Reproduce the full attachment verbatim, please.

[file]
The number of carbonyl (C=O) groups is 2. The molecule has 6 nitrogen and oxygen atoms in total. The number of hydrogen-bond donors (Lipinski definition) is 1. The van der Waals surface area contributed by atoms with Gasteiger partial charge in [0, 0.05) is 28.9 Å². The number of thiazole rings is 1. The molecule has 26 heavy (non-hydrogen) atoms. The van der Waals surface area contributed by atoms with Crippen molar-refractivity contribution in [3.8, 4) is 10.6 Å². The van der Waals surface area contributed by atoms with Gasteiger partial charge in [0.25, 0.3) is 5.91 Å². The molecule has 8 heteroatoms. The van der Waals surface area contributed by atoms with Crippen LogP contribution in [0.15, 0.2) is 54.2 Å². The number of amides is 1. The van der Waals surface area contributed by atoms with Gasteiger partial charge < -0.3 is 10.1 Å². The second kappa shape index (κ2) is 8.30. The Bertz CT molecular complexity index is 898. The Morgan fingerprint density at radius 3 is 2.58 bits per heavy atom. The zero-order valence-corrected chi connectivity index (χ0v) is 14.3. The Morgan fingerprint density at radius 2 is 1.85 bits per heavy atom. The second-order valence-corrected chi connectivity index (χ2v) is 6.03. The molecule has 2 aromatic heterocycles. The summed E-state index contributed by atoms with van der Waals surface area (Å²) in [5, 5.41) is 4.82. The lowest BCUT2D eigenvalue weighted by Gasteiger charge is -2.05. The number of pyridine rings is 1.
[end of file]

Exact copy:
The number of carbonyl (C=O) groups is 2. The molecule has 6 nitrogen and oxygen atoms in total. The number of hydrogen-bond donors (Lipinski definition) is 1. The van der Waals surface area contributed by atoms with Gasteiger partial charge in [0, 0.05) is 28.9 Å². The number of thiazole rings is 1. The molecule has 26 heavy (non-hydrogen) atoms. The van der Waals surface area contributed by atoms with Crippen molar-refractivity contribution in [3.8, 4) is 10.6 Å². The van der Waals surface area contributed by atoms with Gasteiger partial charge in [0.25, 0.3) is 5.91 Å². The molecule has 8 heteroatoms. The van der Waals surface area contributed by atoms with Crippen LogP contribution in [0.15, 0.2) is 54.2 Å². The number of amides is 1. The van der Waals surface area contributed by atoms with Gasteiger partial charge < -0.3 is 10.1 Å². The second kappa shape index (κ2) is 8.30. The Bertz CT molecular complexity index is 898. The Morgan fingerprint density at radius 3 is 2.58 bits per heavy atom. The zero-order valence-corrected chi connectivity index (χ0v) is 14.3. The Morgan fingerprint density at radius 2 is 1.85 bits per heavy atom. The second-order valence-corrected chi connectivity index (χ2v) is 6.03. The molecule has 2 aromatic heterocycles. The summed E-state index contributed by atoms with van der Waals surface area (Å²) in [5, 5.41) is 4.82. The lowest BCUT2D eigenvalue weighted by Gasteiger charge is -2.05. The number of pyridine rings is 1.